Turbocharge your Heroku Apps with New Turboku

Image by Annie Ruygt

No need to choose between us! Effortlessly clone your Heroku app to Fly.io with our new, faster Turboku launcher. You can even talk to your Heroku Postgres, no data migration required.

In early 2020, before we launched our VM platform, we made a little landing page called Turboku. It was a one-click launcher to deploy a Heroku app on Fly.io. It let people try us out without spending time porting an app.

Many of our first customers found us through this page. Sadly, we neglected it for some time, but we’ve come back to give it some love. Today we’re excited to introduce you to New Turboku.

Where we’re coming from

Old Turboku UI screenshot

Here’s how Turboku worked: you’d visit the landing page in your browser, authenticate with Fly.io and Heroku, select your coffee-bean recommender from a list of your Heroku apps, and click “Launch app on Fly.” At that point the build was farmed out to AWS CodeBuild.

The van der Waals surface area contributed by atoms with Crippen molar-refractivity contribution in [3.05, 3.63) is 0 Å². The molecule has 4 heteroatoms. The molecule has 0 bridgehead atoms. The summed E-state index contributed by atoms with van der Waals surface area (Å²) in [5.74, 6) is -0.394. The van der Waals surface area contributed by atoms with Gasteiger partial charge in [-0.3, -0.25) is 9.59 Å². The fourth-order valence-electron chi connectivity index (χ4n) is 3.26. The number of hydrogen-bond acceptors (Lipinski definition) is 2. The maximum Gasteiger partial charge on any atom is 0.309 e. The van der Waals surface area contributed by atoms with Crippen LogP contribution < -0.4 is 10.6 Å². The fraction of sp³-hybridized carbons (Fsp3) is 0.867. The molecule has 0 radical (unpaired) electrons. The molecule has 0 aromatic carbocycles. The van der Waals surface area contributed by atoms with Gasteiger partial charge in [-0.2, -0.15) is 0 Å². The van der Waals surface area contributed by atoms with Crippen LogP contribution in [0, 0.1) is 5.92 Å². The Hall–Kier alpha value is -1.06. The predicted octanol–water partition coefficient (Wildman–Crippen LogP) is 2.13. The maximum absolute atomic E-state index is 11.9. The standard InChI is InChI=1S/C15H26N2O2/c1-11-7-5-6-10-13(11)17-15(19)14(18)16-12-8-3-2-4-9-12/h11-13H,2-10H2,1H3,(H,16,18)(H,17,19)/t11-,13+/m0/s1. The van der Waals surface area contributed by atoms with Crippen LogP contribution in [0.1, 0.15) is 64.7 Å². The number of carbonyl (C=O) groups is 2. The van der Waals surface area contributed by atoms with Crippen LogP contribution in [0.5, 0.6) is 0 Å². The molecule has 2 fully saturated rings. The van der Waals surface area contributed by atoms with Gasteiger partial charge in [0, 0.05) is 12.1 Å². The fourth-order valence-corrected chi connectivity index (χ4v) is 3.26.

CodeBuild is Amazon’s fully-managed build service. You specify (or provide) a build environment, source code and commands, and CodeBuild runs it on AWS hardware. Our CodeBuild builders were stock Linux CI VMs with scripts and a sequence of commands to run. We could have run all that on our hardware, except for one small detail: at the time, we didn’t have storage attached to our VMs.

When the build was done, the CodeBuild VM would deploy your convoluted bitter bean chooser on Fly.io.

Bringing it home

You may recall that, like Old Turboku, all our remote builds used to use CodeBuild. This worked, but CodeBuild builds were so slow that we hated subjecting our users to them. Fly Volumes changed the game, letting us run builders on our own hardware, which in turn turbocharged our remote builds.